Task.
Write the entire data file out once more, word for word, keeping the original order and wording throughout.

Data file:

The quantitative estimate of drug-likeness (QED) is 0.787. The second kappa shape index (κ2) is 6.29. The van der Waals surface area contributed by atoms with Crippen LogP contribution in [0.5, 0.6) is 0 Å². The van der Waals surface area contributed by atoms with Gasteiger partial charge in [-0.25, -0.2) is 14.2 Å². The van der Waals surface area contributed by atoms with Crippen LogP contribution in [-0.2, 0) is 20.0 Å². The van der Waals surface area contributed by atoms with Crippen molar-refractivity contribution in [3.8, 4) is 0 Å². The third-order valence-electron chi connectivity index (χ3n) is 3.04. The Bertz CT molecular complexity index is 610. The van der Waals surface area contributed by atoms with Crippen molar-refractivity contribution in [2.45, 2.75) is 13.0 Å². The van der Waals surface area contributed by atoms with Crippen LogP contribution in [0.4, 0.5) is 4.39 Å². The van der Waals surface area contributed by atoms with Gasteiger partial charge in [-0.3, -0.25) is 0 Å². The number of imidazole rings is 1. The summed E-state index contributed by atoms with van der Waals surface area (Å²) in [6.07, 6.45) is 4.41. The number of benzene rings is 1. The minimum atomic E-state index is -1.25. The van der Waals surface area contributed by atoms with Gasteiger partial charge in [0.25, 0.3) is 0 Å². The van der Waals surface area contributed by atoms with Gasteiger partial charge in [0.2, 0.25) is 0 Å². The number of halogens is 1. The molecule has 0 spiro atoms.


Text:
The quantitative estimate of drug-likeness (QED) is 0.787. The second kappa shape index (κ2) is 6.29. The van der Waals surface area contributed by atoms with Crippen LogP contribution in [0.5, 0.6) is 0 Å². The van der Waals surface area contributed by atoms with Gasteiger partial charge in [-0.25, -0.2) is 14.2 Å². The van der Waals surface area contributed by atoms with Crippen LogP contribution in [-0.2, 0) is 20.0 Å². The van der Waals surface area contributed by atoms with Crippen molar-refractivity contribution in [3.8, 4) is 0 Å². The third-order valence-electron chi connectivity index (χ3n) is 3.04. The Bertz CT molecular complexity index is 610. The van der Waals surface area contributed by atoms with Crippen molar-refractivity contribution in [2.45, 2.75) is 13.0 Å². The van der Waals surface area contributed by atoms with Crippen LogP contribution in [0.4, 0.5) is 4.39 Å². The van der Waals surface area contributed by atoms with Gasteiger partial charge in [-0.3, -0.25) is 0 Å². The number of imidazole rings is 1. The summed E-state index contributed by atoms with van der Waals surface area (Å²) in [6.07, 6.45) is 4.41. The number of benzene rings is 1. The minimum atomic E-state index is -1.25. The van der Waals surface area contributed by atoms with Gasteiger partial charge in [0.25, 0.3) is 0 Å². The van der Waals surface area contributed by atoms with Gasteiger partial charge in [0.2, 0.25) is 0 Å². The number of halogens is 1. The molecule has 0 spiro atoms.